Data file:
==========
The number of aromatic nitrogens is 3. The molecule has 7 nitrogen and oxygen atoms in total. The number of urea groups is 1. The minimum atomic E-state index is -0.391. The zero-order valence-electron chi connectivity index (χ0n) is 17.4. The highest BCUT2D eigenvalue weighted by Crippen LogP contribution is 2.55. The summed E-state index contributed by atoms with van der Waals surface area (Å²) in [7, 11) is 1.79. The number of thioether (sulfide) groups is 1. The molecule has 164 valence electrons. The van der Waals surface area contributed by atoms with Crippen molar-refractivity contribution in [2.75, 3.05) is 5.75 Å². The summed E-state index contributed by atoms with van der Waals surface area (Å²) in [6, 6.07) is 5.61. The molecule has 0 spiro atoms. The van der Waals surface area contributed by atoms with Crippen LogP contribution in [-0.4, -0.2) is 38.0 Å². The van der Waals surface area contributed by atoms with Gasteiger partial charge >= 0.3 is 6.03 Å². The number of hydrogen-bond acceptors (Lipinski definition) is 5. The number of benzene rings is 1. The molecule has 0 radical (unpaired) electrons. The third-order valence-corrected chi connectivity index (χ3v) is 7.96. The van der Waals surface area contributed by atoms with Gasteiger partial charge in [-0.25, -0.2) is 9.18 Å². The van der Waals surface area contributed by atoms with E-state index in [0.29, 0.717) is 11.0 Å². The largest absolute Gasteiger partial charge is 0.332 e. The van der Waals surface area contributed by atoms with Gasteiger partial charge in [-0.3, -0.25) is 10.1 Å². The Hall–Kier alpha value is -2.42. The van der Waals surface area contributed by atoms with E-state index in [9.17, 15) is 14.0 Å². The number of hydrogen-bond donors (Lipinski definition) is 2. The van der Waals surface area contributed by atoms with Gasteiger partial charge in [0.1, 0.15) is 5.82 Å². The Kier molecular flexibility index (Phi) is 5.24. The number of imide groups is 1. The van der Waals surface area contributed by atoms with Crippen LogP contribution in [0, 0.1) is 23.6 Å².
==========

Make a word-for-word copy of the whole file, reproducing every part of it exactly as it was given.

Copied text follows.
The number of aromatic nitrogens is 3. The molecule has 7 nitrogen and oxygen atoms in total. The number of urea groups is 1. The minimum atomic E-state index is -0.391. The zero-order valence-electron chi connectivity index (χ0n) is 17.4. The highest BCUT2D eigenvalue weighted by Crippen LogP contribution is 2.55. The summed E-state index contributed by atoms with van der Waals surface area (Å²) in [7, 11) is 1.79. The number of thioether (sulfide) groups is 1. The molecule has 164 valence electrons. The van der Waals surface area contributed by atoms with Crippen molar-refractivity contribution in [2.75, 3.05) is 5.75 Å². The summed E-state index contributed by atoms with van der Waals surface area (Å²) in [6, 6.07) is 5.61. The molecule has 0 spiro atoms. The van der Waals surface area contributed by atoms with Crippen LogP contribution in [-0.4, -0.2) is 38.0 Å². The van der Waals surface area contributed by atoms with Gasteiger partial charge >= 0.3 is 6.03 Å². The number of hydrogen-bond acceptors (Lipinski definition) is 5. The number of benzene rings is 1. The molecule has 0 radical (unpaired) electrons. The third-order valence-corrected chi connectivity index (χ3v) is 7.96. The van der Waals surface area contributed by atoms with Gasteiger partial charge in [-0.25, -0.2) is 9.18 Å². The van der Waals surface area contributed by atoms with E-state index in [0.29, 0.717) is 11.0 Å². The largest absolute Gasteiger partial charge is 0.332 e. The van der Waals surface area contributed by atoms with Gasteiger partial charge in [-0.3, -0.25) is 10.1 Å². The Hall–Kier alpha value is -2.42. The van der Waals surface area contributed by atoms with E-state index in [9.17, 15) is 14.0 Å². The number of hydrogen-bond donors (Lipinski definition) is 2. The van der Waals surface area contributed by atoms with Gasteiger partial charge in [0.1, 0.15) is 5.82 Å². The Kier molecular flexibility index (Phi) is 5.24. The number of imide groups is 1. The van der Waals surface area contributed by atoms with Crippen LogP contribution in [0, 0.1) is 23.6 Å².